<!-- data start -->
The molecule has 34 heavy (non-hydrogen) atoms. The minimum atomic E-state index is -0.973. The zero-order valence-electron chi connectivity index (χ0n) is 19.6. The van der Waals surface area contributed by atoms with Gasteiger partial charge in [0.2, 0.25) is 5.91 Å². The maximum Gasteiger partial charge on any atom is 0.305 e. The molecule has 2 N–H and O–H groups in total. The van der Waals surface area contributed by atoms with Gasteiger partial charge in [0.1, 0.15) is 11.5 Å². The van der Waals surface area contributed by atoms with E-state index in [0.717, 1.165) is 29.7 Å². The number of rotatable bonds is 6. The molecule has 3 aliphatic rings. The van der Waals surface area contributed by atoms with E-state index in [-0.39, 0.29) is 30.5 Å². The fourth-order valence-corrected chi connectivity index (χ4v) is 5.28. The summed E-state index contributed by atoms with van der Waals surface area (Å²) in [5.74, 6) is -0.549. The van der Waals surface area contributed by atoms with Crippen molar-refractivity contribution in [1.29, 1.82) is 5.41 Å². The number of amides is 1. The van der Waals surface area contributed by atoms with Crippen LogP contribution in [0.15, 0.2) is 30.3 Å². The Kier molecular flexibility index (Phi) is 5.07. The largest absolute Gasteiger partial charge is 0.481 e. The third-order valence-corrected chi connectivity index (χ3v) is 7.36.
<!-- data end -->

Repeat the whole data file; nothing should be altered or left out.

The molecule has 34 heavy (non-hydrogen) atoms. The minimum atomic E-state index is -0.973. The zero-order valence-electron chi connectivity index (χ0n) is 19.6. The van der Waals surface area contributed by atoms with Gasteiger partial charge in [0.2, 0.25) is 5.91 Å². The maximum Gasteiger partial charge on any atom is 0.305 e. The molecule has 2 N–H and O–H groups in total. The van der Waals surface area contributed by atoms with Gasteiger partial charge in [0.1, 0.15) is 11.5 Å². The van der Waals surface area contributed by atoms with E-state index in [0.717, 1.165) is 29.7 Å². The number of rotatable bonds is 6. The molecule has 3 aliphatic rings. The van der Waals surface area contributed by atoms with E-state index in [-0.39, 0.29) is 30.5 Å². The fourth-order valence-corrected chi connectivity index (χ4v) is 5.28. The summed E-state index contributed by atoms with van der Waals surface area (Å²) in [5.74, 6) is -0.549. The van der Waals surface area contributed by atoms with Crippen molar-refractivity contribution in [1.29, 1.82) is 5.41 Å². The number of amides is 1. The van der Waals surface area contributed by atoms with Crippen LogP contribution in [0.15, 0.2) is 30.3 Å². The Kier molecular flexibility index (Phi) is 5.07. The largest absolute Gasteiger partial charge is 0.481 e. The third-order valence-corrected chi connectivity index (χ3v) is 7.36.